I was giving a talk to some CAB generalist advisor trainees yesterday. They had just finished the debt section so in theory they knew all about it, which is a great time to talk about some of the practicalities of giving debt advice. As part of that I used a case study and it was interesting how often the three criteria that the FCA talked about recently – that suitable debt advice should be appropriate, affordable and sustainable – came up in our discussions.
Mrs InTheRed – a simplistic case
- £1,500 income
- £1,400 expenditure (excluding non priority debt repayments)
- so £ 100 surplus
- Debt total £8,000 – usual monthly debt payments would be £225. No priority debts
- Renting, no car, no savings
This case wasn’t meant to be realistic or comprehensive, indeed the area I was most keen to get them talking about was what was missing from the summary, what questions they would want to ask the client. I started off with the obvious question: From that information, what option(s) might you suggest?
What about a DRO?
We talked through the Debt Relief Order criteria: the client apparently meets the ‘less than £20,000 total debts’ and ‘assets less than £300’ tests, but doesn’t meet met the ‘less than £50 per month surplus’ test. I was pleased when one of the trainees asked if we should look again at the client’s expenditures to see if the £100 surplus was realistic. If the client is too optimistic about how little they can manage on, a debt solution that replies on that surplus being available every month won’t prove affordable in the medium term.
Most of the trainees had tried to draw up their own Income & Expenditure sheet and so knew how hard it was to answer questions such as “how much do you spend on groceries” if you don’t already budget to that level of detail. We discussed things clients can leave off their expenses lists such as clothes (“I’ve got a lot”) and areas where they can often underestimate, such as the long-term costs associated with disabilities.
Could the client reduce their expenses or increase their income?
The next suggestion was that if I let them ‘move the goalposts’ by changing the figures in the case, perhaps the client could make a few economies and manage their £225 monthly debt repayments? We don’t know anything about the client’s household or circumstances, there could be adults in the household who weren’t making a proper contribution, or there could be some benefits that might be claimed too – cue a discussion about encouraging clients to access the turn2us benefits checker themselves.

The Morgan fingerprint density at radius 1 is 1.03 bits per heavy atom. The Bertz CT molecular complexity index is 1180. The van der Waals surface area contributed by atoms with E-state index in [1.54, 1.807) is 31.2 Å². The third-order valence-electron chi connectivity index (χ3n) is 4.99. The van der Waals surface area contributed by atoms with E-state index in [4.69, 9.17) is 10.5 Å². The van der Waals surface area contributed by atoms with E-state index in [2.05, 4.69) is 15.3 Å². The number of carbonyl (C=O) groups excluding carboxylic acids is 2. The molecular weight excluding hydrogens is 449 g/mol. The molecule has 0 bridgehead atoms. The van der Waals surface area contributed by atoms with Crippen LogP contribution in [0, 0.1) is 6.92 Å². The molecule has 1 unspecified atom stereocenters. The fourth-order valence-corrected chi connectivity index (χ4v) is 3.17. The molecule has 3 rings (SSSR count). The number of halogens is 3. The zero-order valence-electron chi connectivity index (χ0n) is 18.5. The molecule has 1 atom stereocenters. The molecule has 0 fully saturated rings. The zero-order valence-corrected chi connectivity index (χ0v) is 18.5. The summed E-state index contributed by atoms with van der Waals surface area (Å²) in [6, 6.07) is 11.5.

But if the numbers are accurate…
That leaves a Debt Management Plan as the most likely solution. So how long do you think a DMP might take? One of the trainees made the good point that it would depend on whether all interest was frozen – so I rephrased to ask what the minimum length would be. The answer was 80 months (£8,000 debt divided by £100 a month payment.) So six and a half years – some people thought this was fine, others that it was a really long time. This led into a brief discussion about IVAs and bankruptcy. We would really want to know a lot more about the client to tell if these were likely to be appropriate, but they could be options to discuss with the client.
What could happen in six years? We talked about the clear case where the client would be retiring in the next year or so – a DMP would be unlikely to be a sustainable solution in that case. Everyone worried about fuel bills going up and rent and commuting cost rises – the everyday experience of Londoners over the last few years.
How to set up a DMP
So supposing you have talked through the pros and cons and the client thinks a DMP sounds good, how do you suggest it is set up? Everyone was very keen to give our client a money specialist appointment… I pointed out we were going to run out of specialist appointments very quickly and it was probably best to keep them for those clients with priority debts or welfare benefits problems, or who seemed very vulnerable. StepChange, several people suggested, which was good.
Interestingly no-one mentioned the option of a self-administered DMP. No-one had come across the CABmoney self-administered DMP facility, so I added that to their homework list :)
They all knew the Money Advice Trust “Dealing With Your Debts” booklet but hadn’t thought about when they would actually give it to clients. A couple of people thought it was too long to give to a client, but I said in my experience clients like being given it – you can always ring the sections that they need to read and you can write on the ‘template letters’ at the back what the client could put as their reason for being in financial difficulties e.g. “because my hours at work have been reduced”.
A useful approach to debt advice training
Overall the really simple case study proved a very useful tool for exploring a lot of possible real-life debt advice situations.